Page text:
58. 58. Copyright write-minded
  59. 59. Good intuitive copy naturally captures key-words • We search the way we speak. Handmade quilts versus ‘hand- stitched patchworks’ • Region and locality can be important to include (if your market is local) • Some repetition is good – done in a natural way. • Try to put keywords in headings • TIP: Use the Google Keyword Checker Copyright write-minded
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  62. 62. “GOOGLE ADWORDS KEYWORD CHECKER” Copyright write-minded
  63. 63. SOCIAL MEDIA OPTIMISATION When you do a search now on Google, Google checks your history and your friends’ histories and gives your results based on what you’ve looked at before and what your friends have shared on Twitter, Facebook, LinkedIn, Tumblr, WordPress, and so on. Tip: Optimise your page layout to reinforce social media widgets. Copyright write-minded
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  65. 65. Your story components• Know your audience• Use beautiful images• Capture your own voice• Make it easy to read/scan• Structure information in the right order• Be as Search Engine-friendly as you can. Copyright write-minded
  66. 66. A final word on websites…• Do you need a mobile version of my website? Maybe not! But it depends.• Simpler, clean sites without extra gimmicks do well on most mobile devices.• Is your current site Flash heavy? You have a problem.• Does your site have forms, complicated tasks, shopping cart?• Investigate ‘Responsive Design’ templates. Automatically adapt to the browser/device. Google: ‘WordPress Templates’ or ‘PrestaShop templates’. Copyright write-minded
  67. 67. EXERCISE 1: VOICE CHECK.WHAT’S YOUR ONLINE PERSONALITY? 1. Think of your website as a person. 2. Describe its qualities (good and bad), ie proficient, authoritative, talkative, withdrawn, aloof, friendly, outgoing? 3. What’s working well? 4. How could the voice be further improved? Copyright write-minded
  68. 68. EXERCISE 2: WHO ARE YOUR MAIN TARGET AUDIENCES? 1. How do they like to be spoken to? 2. How don’t they like to be spoken to? 3. In relation to your website, what are their main needs? 4. What do they have in common? Copyright write-minded
  69. 69. So who is doing what, where?Copyright write-minded
  70. 70. Which sites are most popular? Copyright write-minded
  71. 71. How often do we use? Average user spends 6 hours per week on FB. 18 mins per visit. Copyright write-minded
  72. 72. What time of day? Copyright write-minded
  73. 73. How do businesses promote their social media? Copyright write-minded
  74. 74. How do businesses measure success? Copyright write-minded
  75. 75. The next 12 months? Copyright write-minded
  76. 76. The power of Facebook • Nearly 2/3 of Australians have a Facebook profile • 75% of users visit every day • People interact with their favourite brands on Facebook far more than on any other social network • Average user ‘Likes’ 9 brands • Why? Already a customer or because they want to receive discounts and promotions. • 77% of fans are passive and interact mainly by reading posts and updates but over half will recommend the brand to a friend. • 63% of users have “unliked” a brand due to excessive postings. • 38% have “unliked” a brand because they thought the content became repetitive or boring Copyright write-minded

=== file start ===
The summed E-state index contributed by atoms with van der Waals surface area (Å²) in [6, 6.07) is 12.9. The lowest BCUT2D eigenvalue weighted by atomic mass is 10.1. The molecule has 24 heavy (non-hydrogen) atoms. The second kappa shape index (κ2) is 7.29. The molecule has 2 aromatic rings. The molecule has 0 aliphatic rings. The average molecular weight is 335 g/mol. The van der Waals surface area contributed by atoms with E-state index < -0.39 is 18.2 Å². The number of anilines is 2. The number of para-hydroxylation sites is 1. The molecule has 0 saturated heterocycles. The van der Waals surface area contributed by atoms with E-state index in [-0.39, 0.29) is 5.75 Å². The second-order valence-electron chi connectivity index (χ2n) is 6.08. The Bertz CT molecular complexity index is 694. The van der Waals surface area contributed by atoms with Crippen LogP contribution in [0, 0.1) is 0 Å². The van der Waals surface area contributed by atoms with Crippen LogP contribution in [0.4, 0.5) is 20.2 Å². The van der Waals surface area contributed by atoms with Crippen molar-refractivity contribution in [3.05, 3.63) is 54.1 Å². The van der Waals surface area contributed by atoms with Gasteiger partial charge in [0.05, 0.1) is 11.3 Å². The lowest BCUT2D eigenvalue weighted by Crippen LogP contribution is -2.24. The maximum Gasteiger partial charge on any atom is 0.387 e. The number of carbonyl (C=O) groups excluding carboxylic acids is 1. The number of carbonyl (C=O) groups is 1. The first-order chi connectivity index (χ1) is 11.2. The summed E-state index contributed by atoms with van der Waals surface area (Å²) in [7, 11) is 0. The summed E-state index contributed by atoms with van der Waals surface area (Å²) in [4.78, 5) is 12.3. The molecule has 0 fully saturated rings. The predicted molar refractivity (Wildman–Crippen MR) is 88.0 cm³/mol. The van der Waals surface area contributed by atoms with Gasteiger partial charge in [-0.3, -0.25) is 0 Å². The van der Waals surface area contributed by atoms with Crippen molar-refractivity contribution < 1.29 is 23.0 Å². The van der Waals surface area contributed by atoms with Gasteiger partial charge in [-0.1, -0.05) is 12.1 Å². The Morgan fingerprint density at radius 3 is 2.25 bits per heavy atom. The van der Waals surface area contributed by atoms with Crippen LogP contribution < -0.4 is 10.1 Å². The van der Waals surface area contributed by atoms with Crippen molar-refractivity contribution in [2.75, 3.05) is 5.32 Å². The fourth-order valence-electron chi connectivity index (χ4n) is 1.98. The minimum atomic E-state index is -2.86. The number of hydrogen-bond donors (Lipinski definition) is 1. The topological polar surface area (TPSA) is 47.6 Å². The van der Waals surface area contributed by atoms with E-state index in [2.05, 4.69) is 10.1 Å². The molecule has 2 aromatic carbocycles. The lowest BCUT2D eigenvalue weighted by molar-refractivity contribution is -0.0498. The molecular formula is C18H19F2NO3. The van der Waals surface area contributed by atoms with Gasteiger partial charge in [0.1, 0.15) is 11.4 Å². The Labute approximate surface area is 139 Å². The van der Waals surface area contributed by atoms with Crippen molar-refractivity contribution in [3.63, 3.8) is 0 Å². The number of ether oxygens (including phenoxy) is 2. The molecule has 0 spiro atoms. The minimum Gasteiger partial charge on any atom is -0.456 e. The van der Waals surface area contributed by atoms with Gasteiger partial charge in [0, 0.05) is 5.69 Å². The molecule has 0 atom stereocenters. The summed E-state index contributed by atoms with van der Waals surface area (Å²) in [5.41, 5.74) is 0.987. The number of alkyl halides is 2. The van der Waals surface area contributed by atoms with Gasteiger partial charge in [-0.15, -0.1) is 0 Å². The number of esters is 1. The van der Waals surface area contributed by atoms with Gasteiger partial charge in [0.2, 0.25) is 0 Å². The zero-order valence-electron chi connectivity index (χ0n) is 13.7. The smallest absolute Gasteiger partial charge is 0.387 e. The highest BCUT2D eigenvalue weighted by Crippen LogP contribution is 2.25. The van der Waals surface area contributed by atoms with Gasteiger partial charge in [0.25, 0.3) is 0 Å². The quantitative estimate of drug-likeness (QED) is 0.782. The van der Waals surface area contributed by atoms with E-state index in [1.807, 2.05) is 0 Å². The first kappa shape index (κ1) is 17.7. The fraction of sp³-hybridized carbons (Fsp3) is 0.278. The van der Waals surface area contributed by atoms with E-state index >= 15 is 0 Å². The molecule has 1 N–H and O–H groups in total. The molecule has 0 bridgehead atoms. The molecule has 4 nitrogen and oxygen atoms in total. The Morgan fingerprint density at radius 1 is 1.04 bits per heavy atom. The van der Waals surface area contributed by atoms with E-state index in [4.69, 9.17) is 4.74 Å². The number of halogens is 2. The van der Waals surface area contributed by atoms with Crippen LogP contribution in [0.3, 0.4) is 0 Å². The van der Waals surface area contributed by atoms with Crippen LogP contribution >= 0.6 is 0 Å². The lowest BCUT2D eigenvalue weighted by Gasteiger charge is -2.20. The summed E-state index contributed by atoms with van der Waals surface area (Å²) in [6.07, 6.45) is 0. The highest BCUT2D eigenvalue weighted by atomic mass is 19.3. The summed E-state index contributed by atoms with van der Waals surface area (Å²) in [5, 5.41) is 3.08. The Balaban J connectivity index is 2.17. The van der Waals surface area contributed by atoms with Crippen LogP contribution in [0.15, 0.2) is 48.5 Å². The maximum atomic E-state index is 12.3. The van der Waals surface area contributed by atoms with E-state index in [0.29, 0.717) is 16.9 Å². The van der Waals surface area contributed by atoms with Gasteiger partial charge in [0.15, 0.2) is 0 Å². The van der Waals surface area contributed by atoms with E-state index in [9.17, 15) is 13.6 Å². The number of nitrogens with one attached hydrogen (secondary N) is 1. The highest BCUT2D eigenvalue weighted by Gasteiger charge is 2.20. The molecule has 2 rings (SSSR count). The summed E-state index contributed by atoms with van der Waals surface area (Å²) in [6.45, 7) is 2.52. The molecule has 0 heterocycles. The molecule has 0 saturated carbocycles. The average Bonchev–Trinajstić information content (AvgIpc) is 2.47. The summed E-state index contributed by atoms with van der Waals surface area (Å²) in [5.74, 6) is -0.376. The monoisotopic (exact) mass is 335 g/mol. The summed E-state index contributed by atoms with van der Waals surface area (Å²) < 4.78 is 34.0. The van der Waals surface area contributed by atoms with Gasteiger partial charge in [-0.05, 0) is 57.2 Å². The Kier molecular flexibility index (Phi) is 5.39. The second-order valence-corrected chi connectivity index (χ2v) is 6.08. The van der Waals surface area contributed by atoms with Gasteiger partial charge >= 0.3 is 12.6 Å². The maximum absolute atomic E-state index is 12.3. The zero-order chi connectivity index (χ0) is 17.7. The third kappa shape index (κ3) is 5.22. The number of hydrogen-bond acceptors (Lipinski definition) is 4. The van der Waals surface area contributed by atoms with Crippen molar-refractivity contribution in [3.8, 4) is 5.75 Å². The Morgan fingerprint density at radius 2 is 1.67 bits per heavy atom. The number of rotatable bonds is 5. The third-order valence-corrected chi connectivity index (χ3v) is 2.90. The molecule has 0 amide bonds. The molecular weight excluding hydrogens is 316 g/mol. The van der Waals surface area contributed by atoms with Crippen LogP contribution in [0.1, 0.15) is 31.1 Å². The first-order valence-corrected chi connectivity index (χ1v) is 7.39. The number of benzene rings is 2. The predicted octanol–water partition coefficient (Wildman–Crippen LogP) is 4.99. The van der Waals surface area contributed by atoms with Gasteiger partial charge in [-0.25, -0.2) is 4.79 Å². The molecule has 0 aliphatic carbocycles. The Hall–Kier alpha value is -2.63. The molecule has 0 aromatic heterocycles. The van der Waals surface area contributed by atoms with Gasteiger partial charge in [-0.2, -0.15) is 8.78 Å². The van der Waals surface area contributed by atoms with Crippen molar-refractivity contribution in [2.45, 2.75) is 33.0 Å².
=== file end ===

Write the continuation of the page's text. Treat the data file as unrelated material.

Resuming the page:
77. 77. What about ? • What is Pinterest? A social media tool that lets you share and comment images with friends and others who share your aesthetic. • “A virtual mindscape, like digital brainstorming” • Unique Australian Visitors March 2012 – 160,000 per month • Total Visits – 970,000 per month • Average time on site – 14 minutes 20 seconds • Audience – 57% female, 43% male Copyright write-minded
  78. 78. Why would you bother with Pinterest? Great for SEO and driving hits to your website. Very viral. People repin A LOT! If you’re a visual thinker, it’s doesn’t feel like a chore. Visual posts easily shared across FaceBook, Twitter, your blog. Showcase your tastes, inspiration = establish emotional connection. Big viral reach. Your work can be commented on, shared with others. It has a marketplace too. Add dimension to your online persona (creative, authentic, quirky etc) Copyright write-minded
  79. 79. What about Twitter?• Around 1 million Australian users• Great way to get access to latest industry news/opportunities• A favourite platform among early adopters and influencers.• (access to the ‘klout’ crowd (see• Good for here and now reactions, feedback, questions, etc.• Very mobile phone friendly – great for events, launches etc.• 25% of all Tweets include a link - terrific way to generate SEO• Majority of Twitter users don’t follow brands on Twitter (different to FB) Copyright write-minded
  80. 80. Linked In?• 2 million Australian users• 49% of LinkedIn users have a household income over $100k• 39% are managers, directors, owners, chief officers, managing directors• NOT just for those looking for jobs!• Seen as a very professional way to social network.• Great way to network – locally, nationally & internationally• Lots of interesting groups to connect with = opportunities.• Weekly newsletter sends out all your network’s updates Copyright write-minded